Last week saw the completion of my Commerce degree and now, thanks to Mannkal and the ASI, I’m interning here for the next two months. I believe this will be a great opportunity for me to use the knowledge that I learnt in my degree and draw on my interest of a freer society for all. I am very excited to start my next educational journey and career in a place that has such a significant influence within the UK and worldwide.

Those poor children working in the tobacco fields

The Guardian wants to tell us of the horrors of child labour. Fair enough, we're against it too. They are looking specifically at that which takes place in the tobacco fields. Which seems an odd thing to be doing as much to most of what then same newspaper recommends increases the poverty of those who grow tobacco.

The children working the tobacco fields: 'I wanted to be a nurse'

Children in poor families work the fields in Malawi, impacting schooling, reports Sarah Boseley, amid signs of a growing international crisis. 

Poor rural children do work in the fields. That's what poverty means, having to work rather than something better, like going to school. This was true of our forbears when England was as poor as Malawi is now. It's true of all other places as poor today as well.

Quite why tobacco is singled out we're not sure. Because they most certainly don't go on to point out how public policy more generally makes this all worse. Malawi itself gains tax revenue from tobacco exports. The sales price is of course set by the international market - that tax comes from what the producers, the farmers, would have got. Yes, export taxes - unless you've a global monopoly - are incident upon the producers, not the buyers.

We in the consuming nations also tax tobacco highly. We may have good reason to as well but there's no doubt that our doing so reduces those rural incomes. UK alone tobacco duties are more than Malawi's entire economy. Further, even while w tax the EU offers growers within the EU subsidies. One calculation insists that such are, per pound grown - just the subsidies that is - higher than the market price Malawians receive.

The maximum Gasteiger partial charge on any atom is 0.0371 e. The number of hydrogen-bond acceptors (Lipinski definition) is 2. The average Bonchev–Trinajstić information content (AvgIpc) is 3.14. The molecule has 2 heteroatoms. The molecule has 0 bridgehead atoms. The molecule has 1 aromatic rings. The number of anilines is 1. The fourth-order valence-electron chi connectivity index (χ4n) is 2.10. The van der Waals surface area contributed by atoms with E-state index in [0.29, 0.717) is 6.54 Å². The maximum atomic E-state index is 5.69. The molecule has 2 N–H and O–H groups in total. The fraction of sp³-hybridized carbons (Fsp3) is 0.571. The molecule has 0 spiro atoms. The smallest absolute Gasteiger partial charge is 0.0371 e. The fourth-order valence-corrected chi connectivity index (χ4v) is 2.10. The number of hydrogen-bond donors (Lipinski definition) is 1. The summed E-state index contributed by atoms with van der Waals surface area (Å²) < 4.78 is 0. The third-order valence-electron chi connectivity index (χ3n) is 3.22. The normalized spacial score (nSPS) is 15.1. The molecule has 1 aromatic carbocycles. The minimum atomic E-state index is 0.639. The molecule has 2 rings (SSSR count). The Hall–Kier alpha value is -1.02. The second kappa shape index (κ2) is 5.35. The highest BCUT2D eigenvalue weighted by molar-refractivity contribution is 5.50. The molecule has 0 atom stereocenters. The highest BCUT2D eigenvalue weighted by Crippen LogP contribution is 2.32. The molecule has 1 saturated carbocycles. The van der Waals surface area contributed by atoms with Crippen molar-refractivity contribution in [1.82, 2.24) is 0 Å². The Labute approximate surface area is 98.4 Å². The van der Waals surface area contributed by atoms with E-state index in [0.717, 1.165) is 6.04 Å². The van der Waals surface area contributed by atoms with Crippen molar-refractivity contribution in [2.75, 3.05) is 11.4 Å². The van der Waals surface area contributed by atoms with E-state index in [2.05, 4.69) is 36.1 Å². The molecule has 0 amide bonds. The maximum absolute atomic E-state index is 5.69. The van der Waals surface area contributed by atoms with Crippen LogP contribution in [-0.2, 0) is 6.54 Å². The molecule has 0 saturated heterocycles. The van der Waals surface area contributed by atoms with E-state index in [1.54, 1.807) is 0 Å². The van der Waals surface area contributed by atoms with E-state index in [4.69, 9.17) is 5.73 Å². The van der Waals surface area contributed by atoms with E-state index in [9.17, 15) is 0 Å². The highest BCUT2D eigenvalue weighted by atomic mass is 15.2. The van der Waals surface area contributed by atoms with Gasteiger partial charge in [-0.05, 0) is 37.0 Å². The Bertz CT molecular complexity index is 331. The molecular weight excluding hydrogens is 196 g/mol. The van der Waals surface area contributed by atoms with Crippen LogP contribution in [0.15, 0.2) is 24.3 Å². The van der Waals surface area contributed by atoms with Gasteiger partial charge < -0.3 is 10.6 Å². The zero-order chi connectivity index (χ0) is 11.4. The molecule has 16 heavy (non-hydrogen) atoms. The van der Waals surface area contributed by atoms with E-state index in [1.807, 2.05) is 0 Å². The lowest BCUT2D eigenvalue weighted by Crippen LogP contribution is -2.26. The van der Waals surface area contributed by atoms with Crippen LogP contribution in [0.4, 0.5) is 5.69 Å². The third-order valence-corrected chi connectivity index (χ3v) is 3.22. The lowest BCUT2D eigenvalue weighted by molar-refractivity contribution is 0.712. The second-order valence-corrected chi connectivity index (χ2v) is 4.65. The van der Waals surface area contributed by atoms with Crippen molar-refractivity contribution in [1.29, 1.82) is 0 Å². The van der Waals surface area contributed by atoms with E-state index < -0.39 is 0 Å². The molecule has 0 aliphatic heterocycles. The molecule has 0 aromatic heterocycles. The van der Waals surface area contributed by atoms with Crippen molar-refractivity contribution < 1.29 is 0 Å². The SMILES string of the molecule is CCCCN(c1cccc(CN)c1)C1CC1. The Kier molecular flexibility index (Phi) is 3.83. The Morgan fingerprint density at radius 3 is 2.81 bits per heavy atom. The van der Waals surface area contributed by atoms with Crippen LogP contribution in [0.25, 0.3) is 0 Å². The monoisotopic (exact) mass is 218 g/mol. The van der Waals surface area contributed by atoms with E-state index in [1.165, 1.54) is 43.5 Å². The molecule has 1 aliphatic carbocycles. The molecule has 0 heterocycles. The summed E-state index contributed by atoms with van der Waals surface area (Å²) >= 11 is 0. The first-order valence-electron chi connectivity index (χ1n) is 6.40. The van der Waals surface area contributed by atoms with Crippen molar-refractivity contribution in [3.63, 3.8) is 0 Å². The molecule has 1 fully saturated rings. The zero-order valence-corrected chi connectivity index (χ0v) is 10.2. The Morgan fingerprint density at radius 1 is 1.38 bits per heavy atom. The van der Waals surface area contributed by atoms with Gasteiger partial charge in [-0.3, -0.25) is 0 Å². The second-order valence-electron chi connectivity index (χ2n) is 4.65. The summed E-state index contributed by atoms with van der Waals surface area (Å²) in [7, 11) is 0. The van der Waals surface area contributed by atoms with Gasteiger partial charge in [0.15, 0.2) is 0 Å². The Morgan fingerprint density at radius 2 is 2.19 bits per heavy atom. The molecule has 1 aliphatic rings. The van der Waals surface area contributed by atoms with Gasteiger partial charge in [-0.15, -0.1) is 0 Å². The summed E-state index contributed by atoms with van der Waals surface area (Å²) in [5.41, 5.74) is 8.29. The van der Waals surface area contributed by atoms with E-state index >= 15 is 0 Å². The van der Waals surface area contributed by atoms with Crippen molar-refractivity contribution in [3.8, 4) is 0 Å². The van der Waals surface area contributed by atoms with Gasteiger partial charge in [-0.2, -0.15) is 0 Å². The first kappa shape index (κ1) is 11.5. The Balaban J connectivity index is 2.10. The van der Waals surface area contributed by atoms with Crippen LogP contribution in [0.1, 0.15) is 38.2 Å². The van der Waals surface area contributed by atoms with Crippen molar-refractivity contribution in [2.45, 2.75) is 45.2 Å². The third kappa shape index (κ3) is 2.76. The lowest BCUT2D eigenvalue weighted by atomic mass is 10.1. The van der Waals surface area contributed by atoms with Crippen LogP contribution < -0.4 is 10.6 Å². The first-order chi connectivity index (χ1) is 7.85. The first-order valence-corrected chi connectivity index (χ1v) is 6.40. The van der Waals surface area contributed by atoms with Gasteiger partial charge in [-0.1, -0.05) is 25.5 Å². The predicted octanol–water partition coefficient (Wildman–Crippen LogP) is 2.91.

Our actions are increasing this poverty which is being complained about.

All of which is interesting but not really the point. So, what o we do about it? Well, obviously enough, try to make Malawi richer, so that there are no children poor enough that they must work in the tobacco fields rather than going to school. Fortunately we know how to do this, neoliberal globalisation.

Other parts of this reporting insist that there are similar problems in Bangladesh. Which there may well be. But Bangladesh also has those clothing sweatshops where people stitch our £1 t-shirts for £50 a month. As Paul Krugman says, this isn't great but it's better. And it isn't the children of those sweatshop workers out in the tobacco fields, they in school instead.

We've thus got a solution. We should be buying things made by poor people in poor countries, that neoliberalism and globalisation. This makes them richer.

Ah, but The Guardian is against fast fashion, cheap labour and sweatshops, isn't it? Which is a bit of a problem, as they're against the solution to their complaints. We at least are recommending something that obviously works... 

To apply a little bit of Bernard Levin to the passing scene

Bernard Levin had a concept he called the sieve of history. We continue to perform, view, adulate, the great works of art of the past not because they reflect the time and place of their creation. Nor because of current fashion. Rather, because they have indeed passed through that sieve and shown that they are indeed great works of art.

Not that the movie was quite right but Mozart is indeed a better composer than Salieri, despite what the fashions and money flows of the time might have indicated. The historical Salieri knowing this very well of course.

The drive to rid schools of “dead white men” like Shakespeare will leave children at the mercy of fads and fashions, Jenny Agutter has said.

The veteran actress urged teachers not to remove literary greats from school curricula on spurious grounds.